Sex Ed? Degrassi? Something's working

Is it official yet? That teenagers are more likely to engage in responsible sex (or abstain, for that matter) when they know a thing or two about how things work? According to a new Statistics Canada report, the number of 15 to 19 year-olds who reported having sex at least once is on the decline, down to 43 per cent in 2005 from 47 per cent in 1996/1997.

In and of itself, this news isn’t good or bad. The kids are always going to have the sex, no matter what kinds of fire-and-brimstone-type videos they see in health class. The real good news is that, if the report is to be believed, the way they’re going about it has improved: more consideration, more condoms.

Teenage girls, in particular, are holding off. In 1996/1997, over half (51 per cent) of Canadian girls 15 to 19 had had sex at least once. That number has sunk to 43 per cent. Which would seem to suggest that they’re more informed about the consequences of rash decisions. For one thing (Jamie Lynn Spears and her gushy Ok! Magazine spread aside), they’re figuring out that being a teen mom comes with a hefty price tag—and not everyone can pay it off with a few well-placed media snapshots.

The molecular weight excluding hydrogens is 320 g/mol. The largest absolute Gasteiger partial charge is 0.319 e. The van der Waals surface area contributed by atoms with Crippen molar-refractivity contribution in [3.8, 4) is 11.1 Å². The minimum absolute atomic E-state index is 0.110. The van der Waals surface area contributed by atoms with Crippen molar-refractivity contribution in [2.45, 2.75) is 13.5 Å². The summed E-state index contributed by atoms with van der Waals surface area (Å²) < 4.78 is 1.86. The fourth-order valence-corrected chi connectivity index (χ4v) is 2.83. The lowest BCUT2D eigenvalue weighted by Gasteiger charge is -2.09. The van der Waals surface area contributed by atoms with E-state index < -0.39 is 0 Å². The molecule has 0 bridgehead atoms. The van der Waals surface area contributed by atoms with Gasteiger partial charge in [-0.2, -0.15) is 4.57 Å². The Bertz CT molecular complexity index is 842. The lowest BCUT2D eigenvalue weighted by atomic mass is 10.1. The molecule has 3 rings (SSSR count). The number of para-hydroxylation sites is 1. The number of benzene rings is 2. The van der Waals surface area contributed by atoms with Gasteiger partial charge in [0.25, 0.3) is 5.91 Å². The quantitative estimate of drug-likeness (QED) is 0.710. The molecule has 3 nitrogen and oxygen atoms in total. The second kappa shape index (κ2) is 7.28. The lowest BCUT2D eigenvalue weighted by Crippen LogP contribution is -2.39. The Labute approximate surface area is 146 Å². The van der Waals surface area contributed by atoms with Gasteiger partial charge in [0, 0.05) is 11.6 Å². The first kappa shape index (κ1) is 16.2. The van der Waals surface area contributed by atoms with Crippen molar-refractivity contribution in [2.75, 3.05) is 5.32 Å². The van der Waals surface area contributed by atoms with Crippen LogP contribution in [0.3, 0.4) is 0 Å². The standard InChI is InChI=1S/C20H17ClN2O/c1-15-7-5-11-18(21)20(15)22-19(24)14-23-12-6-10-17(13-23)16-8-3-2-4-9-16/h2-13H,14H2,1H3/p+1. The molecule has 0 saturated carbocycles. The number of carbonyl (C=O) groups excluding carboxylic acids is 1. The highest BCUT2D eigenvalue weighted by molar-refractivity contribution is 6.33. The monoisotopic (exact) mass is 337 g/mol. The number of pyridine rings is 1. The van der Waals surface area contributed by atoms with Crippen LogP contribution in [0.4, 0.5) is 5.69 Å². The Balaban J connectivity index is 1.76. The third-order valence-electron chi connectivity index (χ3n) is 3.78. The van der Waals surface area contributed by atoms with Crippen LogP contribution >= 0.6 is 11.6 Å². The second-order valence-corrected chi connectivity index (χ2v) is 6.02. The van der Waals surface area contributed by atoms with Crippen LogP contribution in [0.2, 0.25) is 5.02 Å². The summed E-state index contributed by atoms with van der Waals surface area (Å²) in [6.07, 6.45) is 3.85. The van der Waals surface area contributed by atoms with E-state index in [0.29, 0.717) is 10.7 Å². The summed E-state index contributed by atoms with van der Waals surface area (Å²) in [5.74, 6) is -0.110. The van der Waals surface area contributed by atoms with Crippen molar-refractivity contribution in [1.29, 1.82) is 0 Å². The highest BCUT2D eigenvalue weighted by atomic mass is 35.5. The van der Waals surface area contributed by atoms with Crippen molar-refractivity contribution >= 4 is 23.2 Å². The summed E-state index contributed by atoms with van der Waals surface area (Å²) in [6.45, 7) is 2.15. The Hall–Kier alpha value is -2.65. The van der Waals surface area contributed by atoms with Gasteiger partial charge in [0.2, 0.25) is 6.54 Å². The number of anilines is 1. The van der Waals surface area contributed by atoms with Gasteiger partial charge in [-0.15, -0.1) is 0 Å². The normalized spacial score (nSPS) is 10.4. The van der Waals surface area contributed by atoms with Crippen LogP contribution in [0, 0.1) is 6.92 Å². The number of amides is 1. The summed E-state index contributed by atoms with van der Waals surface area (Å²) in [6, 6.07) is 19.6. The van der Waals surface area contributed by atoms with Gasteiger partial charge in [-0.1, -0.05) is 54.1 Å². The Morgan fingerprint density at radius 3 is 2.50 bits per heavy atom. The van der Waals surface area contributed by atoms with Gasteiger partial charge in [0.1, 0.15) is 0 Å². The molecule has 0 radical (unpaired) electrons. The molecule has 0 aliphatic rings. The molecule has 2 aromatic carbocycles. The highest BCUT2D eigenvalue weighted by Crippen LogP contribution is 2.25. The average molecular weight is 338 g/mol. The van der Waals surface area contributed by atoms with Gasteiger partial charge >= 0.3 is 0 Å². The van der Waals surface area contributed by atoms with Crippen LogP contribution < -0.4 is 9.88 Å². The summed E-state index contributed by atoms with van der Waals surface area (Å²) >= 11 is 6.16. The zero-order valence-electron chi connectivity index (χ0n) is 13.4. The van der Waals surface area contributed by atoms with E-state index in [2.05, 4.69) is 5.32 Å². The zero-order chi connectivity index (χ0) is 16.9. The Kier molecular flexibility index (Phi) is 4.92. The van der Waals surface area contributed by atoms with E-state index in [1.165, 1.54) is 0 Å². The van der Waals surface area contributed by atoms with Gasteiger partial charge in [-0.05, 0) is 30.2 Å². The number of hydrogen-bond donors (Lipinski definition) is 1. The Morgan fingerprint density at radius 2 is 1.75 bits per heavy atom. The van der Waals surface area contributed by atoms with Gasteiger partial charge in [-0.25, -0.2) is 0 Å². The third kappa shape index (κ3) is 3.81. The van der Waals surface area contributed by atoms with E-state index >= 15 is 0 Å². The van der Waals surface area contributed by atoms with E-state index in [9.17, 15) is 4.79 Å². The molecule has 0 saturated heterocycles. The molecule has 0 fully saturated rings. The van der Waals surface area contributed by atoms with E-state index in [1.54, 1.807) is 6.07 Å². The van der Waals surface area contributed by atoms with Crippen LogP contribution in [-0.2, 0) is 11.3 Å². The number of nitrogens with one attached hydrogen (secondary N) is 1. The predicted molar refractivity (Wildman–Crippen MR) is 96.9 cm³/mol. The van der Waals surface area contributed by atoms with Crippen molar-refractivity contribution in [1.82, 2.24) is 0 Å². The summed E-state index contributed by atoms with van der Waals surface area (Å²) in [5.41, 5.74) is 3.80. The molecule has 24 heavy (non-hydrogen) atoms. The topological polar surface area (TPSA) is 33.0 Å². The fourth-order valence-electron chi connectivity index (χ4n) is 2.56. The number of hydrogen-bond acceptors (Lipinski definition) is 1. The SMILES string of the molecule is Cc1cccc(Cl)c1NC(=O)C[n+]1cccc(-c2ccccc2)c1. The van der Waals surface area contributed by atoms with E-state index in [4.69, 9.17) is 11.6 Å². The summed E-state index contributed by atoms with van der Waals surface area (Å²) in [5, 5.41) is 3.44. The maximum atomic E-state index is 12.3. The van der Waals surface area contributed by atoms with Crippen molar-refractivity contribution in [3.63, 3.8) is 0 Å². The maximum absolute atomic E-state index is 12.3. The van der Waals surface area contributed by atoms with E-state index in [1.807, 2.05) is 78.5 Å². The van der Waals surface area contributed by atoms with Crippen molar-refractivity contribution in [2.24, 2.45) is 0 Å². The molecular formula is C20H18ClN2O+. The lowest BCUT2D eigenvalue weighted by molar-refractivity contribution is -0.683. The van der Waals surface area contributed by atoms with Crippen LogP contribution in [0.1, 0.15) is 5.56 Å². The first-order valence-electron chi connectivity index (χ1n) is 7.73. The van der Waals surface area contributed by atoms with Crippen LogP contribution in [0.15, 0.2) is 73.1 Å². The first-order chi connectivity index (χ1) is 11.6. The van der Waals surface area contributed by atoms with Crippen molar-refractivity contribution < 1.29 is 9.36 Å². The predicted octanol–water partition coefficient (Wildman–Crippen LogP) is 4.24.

So score one for Canada’s liberal sex-ed stylings. But here’s something to be concerned about: even though more teenagers are using condoms than they used to, it turns out it’s teenage boys, not girls, who are leading the charge where love-and-glove are concerned. Eighty per cent of boys reported using a condom the last time they had sex, compared to only 70 per cent of girls (up from 65 per cent). In the U.S., where sex education doesn’t tend to be as progressive (and in some areas, that’s the understatement of the century), the same trend is happening. There, the overall rate of condom use among teens is lower than in Canada, but boys are still far more likely to use one (70 per cent) than girls (56 per cent). Maybe this accounts for all of the girls out there on Alesse who think STDs only happen on Degrassi The Next Generation (season 4). Or maybe parents and teachers need to revisit the basics with them, just one more time. Often.

A related question: does anyone know what’s going on in Nova Scotia? The number of teenagers who are sexually active there spiked from 31 per cent in 1996/1997 to 49 per cent in 2005. No other province showed anything close to that sort of jump. Is it the salty air?

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